Just say it, Cosatu: South Africa, we have a problem
- Ranjeni Munusamy
- South Africa
- 24 Jul 2013 (South Africa)
At the end of May, Cosatu’s central executive committee meeting ended abruptly. The federation announced that another meeting would be called by the second week of July. It didn’t happen. Cosatu also said that a bilateral between its two biggest affiliates, NUM and Numsa, would take place in June. It didn’t take place. When Daily Maverick reported that Cosatu is in trouble due to internal turbulence, the federation strongly objected, issuing a statement of denial in our honour. A month has gone by and still nothing is happening. Perhaps Cosatu would have more chance of making headway of it concedes it has a serious problem? By RANJENI MUNUSAMY.
The ANC, SA Communist Party and Cosatu were meant to hold an alliance economic summit in early July. It was postponed, indefinitely. Considering the country’s poor growth outlook and the destructive impact on the economy, it is difficult to fathom why it is so hard for the alliance partners to convene a meeting to thrash out their differences over economic policy and particularly the National Development Plan (NDP).
The reason perhaps is that the leaders of the three organisations are aware that the only thing possibly more harmful to the economy than them not meeting is the ruling alliance having the summit and it ending in a stalemate. Particularly in an election year, it would be devastating to finally acknowledge that the relationship is unworkable and that it is not possible to iron out their differences. This would also further shake already falling investor confidence and increase the negative outlook for the country.
But apart from this eventuality, it is difficult for the alliance to meet when one of partners is battling internal turbulence and is facing a leadership crisis – even if they will not admit it publicly.
Cosatu central executive committee (CEC) meeting at the end of May ground to a halt on the second day due to serious infighting between factions loyal to and against the general secretary Zwelinzima Vavi. Vavi is the subject of an internal probe to determine whether the allegations of impropriety and disloyalty, claimed by some Cosatu unions, are true.
At a media briefing that week though, Cosatu completely denied the wrangling and pegged the stories about the clashes during the meeting down to an evil media agenda. Cosatu leaders claimed there were no “fundamental” issues of contention. They said however that there were “some problematic ideological, organisational and administrative issues” which arose at the February CEC and which two facilitators Petrus Mashishi and Charles Nupen would discuss with union presidents and general secretaries.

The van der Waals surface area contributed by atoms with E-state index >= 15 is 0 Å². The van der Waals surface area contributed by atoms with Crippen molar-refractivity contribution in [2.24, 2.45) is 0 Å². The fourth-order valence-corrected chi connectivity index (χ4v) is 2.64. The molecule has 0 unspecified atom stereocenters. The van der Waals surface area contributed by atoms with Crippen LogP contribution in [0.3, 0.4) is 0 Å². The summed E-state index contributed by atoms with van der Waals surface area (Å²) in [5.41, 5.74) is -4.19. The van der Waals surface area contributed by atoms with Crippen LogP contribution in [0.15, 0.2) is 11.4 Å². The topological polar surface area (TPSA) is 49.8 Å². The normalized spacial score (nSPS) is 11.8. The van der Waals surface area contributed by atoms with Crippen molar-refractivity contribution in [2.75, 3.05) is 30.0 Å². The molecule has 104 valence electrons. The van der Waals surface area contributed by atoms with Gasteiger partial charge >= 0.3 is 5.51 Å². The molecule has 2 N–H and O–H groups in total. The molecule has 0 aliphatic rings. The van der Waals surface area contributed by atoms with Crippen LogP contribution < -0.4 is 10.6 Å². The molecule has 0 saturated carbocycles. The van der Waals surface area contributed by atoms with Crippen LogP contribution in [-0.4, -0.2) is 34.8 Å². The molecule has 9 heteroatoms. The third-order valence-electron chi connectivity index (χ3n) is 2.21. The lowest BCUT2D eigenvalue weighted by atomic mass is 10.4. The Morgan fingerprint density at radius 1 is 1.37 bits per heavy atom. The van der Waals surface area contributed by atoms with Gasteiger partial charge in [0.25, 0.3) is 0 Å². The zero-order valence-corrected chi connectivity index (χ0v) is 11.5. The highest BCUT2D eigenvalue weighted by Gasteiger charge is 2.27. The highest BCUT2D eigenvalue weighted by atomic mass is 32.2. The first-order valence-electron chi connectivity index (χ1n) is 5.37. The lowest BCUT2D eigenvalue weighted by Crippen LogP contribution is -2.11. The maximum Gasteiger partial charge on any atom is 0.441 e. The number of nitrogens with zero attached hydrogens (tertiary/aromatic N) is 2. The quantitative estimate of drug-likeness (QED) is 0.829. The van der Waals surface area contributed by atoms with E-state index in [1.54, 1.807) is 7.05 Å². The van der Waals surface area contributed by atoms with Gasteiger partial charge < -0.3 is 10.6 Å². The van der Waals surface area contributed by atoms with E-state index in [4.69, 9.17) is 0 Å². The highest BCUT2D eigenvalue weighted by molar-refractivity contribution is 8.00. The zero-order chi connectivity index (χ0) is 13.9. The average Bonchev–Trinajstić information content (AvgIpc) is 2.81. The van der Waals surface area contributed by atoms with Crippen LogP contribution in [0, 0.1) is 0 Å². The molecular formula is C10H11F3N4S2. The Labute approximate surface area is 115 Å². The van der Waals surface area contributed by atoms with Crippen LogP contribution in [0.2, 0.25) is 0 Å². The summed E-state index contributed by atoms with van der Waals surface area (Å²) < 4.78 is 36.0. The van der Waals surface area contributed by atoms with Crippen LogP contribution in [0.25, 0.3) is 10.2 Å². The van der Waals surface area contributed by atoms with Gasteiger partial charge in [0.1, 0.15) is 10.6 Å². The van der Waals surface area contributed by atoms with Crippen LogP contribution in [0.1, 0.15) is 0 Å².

An auditing firm, SizweNtsalubaGobodo, was appointed to conduct a forensic audit to determine whether there was any financial misappropriation in the sale of Cosatu’s old headquarters and the purchase of its new building. Cosatu office bearers repeatedly denied that it is Vavi under investigation for the alleged fraud in relation to the sale and purchase of the buildings, although it is well known that he stands accused by some of the affiliates of benefitting from these transactions.
It was also announced that a political commission would be convened to prepare for the alliance summit, to “assess” Cosatu’s position on the NDP and a Section 77 strike notice on economic transformation. Cosatu also announced that it would facilitate a bilateral meeting between the National Union of Mineworkers (NUM) and the National Union of Metalworkers of South Africa (Numsa) “to discuss outstanding issues”. It did not say what these are but it is well known that the two unions lead the respective factions in Cosatu and have been at loggerheads for some time. Part of the problem is territorial, with NUM accusing Numsa of poaching mineworkers and Numsa refusing to hand over Eskom workers to NUM.
In June, Daily Maverick reported that this bilateral meeting did not take place as there was no hope of a resolution between the two unions and previous attempts by Cosatu to broker a settlement were fruitless.
Cosatu took exception to our report and issued a statement of denial claiming that the reason the NUM-Numsa bilateral did not take place was because a bilateral meeting between the SACP and Cosatu took place instead. It said the meeting between the two unions would be re-scheduled.